During my recent trip to America, we got on to talking about sport. With the Americans, there was the talk about how their football wasn’t really and then we were able to join with the Indians in roundly condemning baseball as inferior to cricket.
When broken down, the arguments went like this. “It’s not really football when only one player actually uses his foot to kick the ball over a bar and between two posts only at very specific points in a game. At least in Association Football, it’s actually a foul to use anything other than your foot in specific circumstances. And baseball? They’re just swinging and hoping they hit anywhere as long as it goes a long way. They even use mittens to help them catch it.”
They’re all simple games, involving a ball, thrown, kicked, hit and caught in a field. Yet they instil a lot of passion in players and spectators. Tennis is a simple game where people hit a ball over a net and score a point of they hit it past their opponent, and people get passionate about it. It’s not always done on a field, though.
This passion for the sport was shown by Serena Williams in losing the US Open Women’s final to Naomi Osaka, a 20 year old from Japan whose hero was Serena herself. It was a meltdown from Serena that contributed to the defeat, and it’s not the first time that she’s done it on Arthur Ashe when she has been behind.
In 2009, Williams was penalised for a foot fault that gave her opponent two championship points. Williams approached the female official and said: “I swear to God, I’m going to take this f***ing ball and shove it down your f***ing throat,” for which was fined $82,500.
Against Sam Stosur two years later, Serena celebrated winning a point too early and was penalised for hinderance by female umpire Eva Asderaki. Williams’ response:
I truly despise you… I promise you, if you ever see me walking down the hall, look the other way because you’re out of control. You’re a hater and you’re just unattractive inside. Don’t even look at me. Don’t look my way.
Virginia Wade, herself a three-times grand-slam singles champion, said that she “can’t believe she’s [Williams] turning it around and making herself a victim.”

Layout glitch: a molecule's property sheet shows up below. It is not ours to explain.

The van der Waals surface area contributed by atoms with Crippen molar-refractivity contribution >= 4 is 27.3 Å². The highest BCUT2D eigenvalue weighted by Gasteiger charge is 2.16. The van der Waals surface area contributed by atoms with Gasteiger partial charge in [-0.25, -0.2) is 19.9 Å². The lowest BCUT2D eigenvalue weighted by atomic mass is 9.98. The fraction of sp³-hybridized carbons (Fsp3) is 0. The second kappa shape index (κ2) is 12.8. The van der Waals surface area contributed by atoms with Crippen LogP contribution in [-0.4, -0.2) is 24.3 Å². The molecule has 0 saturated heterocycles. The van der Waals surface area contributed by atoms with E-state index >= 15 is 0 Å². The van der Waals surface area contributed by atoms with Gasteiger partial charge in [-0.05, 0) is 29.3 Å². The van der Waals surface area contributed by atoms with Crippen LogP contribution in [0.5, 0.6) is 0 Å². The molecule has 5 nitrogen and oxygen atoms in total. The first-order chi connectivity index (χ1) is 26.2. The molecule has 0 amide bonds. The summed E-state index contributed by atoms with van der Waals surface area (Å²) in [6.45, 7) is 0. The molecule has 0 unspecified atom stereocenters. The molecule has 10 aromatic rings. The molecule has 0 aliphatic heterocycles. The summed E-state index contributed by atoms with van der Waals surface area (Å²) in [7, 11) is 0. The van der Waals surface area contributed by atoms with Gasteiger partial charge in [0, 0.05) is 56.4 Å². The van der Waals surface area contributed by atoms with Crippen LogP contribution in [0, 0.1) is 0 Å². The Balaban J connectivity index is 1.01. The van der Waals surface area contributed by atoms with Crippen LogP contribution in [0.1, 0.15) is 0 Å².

On Saturday night, Serena was given a violation for receiving coaching (that she didn’t see, but her coach admitted to). She was given another for purposefully breaking her racket. The third and final violation came when she called male umpire Carlos Ramos a “liar” and a “thief”. That left her opponent only one game from victory, which she subsequently delivered.
After the match, the topic of conversation was the sexist officiating. Williams said:
For me to say ‘thief’ and for him to take a game, it made me feel like it was a sexist remark. He’s never taken a game from a man because they said ‘thief’.
For me it blows my mind. But I’m going to continue to fight for women and to fight for us to have equal . . . like [Alize] Cornet should be able to take off her shirt without getting a fine [Cornet was not fined, she was warned by the umpire]. This is outrageous.
The WTA backed Williams, calling for “no difference in the standards of tolerance provided to the emotions expressed by men versus women.”
Former umpire Richard Ings, who was also in charge of officials and rules on the men’s tour, backed Ramos’ actions, saying that, “Carlos was composed, effective, knowledgeable of the rules and applied them absolutely correctly in each of those three situations.”
The whole thing has left me somewhat scratching my head. Ramos was right in what he did. Were there a conversation about whether coaching should be allowed, or whether rules have not been applied consistently in the game in general, I could have understood it. The rules, to my limited knowledge, don’t seem open to interpretation – they look pretty cut and dried, strict liability offences for which there should be no excuse for them not to be applied the same way game after game.
In a similar vein, we could then venture that two wrongs don’t make a right and, despite the poor rules, Serena did overstep the mark.
However, talking from a position of white male privilege, but a privilege that doesn’t extend to that of an elite sportsperson, I’m not quite sure that I believe that in the heat of that moment, Serena was acting for the greater good of her gender. These were not accusations that she levelled when the officials who ruled against her were female. I wonder if Osaka saw a woman acting on her behalf for the advancement not only of the game but her gender, or whether she saw the limelight of her big moment stolen by an angry opponent unable to control herself. Did any woman, or person of any other gender for that matter, see Serena at that point in time pointing at Ramos, seething, and thing that she was not doing it as a result of the pressure of losing a Grand Slam final?
Serena is a great champion and a great campaigner who has had to overcome many barriers to be in the position she is in today, both on the court and to affect change in society. In this instance, though, I wonder whether prejudice was sought in a place that it simply didn’t exist, because she wasn’t hitting a ball past her opponent quite as often as it was travelling past her. That isn’t good for anybody.